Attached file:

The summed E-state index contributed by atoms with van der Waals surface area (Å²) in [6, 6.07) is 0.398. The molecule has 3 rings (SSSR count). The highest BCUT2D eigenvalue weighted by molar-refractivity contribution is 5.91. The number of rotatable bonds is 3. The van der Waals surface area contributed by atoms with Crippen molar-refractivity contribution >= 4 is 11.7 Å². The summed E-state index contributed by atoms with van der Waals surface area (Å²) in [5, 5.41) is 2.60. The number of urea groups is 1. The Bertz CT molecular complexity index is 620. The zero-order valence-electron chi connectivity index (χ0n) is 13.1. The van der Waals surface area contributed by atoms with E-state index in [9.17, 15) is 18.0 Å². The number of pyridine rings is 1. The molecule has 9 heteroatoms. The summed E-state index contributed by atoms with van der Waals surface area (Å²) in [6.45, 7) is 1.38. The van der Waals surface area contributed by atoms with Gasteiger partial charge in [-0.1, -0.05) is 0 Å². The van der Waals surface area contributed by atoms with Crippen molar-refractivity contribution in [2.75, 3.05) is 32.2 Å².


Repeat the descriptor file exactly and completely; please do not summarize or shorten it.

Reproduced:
The summed E-state index contributed by atoms with van der Waals surface area (Å²) in [6, 6.07) is 0.398. The molecule has 3 rings (SSSR count). The highest BCUT2D eigenvalue weighted by molar-refractivity contribution is 5.91. The number of rotatable bonds is 3. The van der Waals surface area contributed by atoms with Crippen molar-refractivity contribution >= 4 is 11.7 Å². The summed E-state index contributed by atoms with van der Waals surface area (Å²) in [5, 5.41) is 2.60. The number of urea groups is 1. The Bertz CT molecular complexity index is 620. The zero-order valence-electron chi connectivity index (χ0n) is 13.1. The van der Waals surface area contributed by atoms with E-state index in [9.17, 15) is 18.0 Å². The number of pyridine rings is 1. The molecule has 9 heteroatoms. The summed E-state index contributed by atoms with van der Waals surface area (Å²) in [6.45, 7) is 1.38. The van der Waals surface area contributed by atoms with Gasteiger partial charge in [-0.1, -0.05) is 0 Å². The van der Waals surface area contributed by atoms with Crippen molar-refractivity contribution in [2.75, 3.05) is 32.2 Å².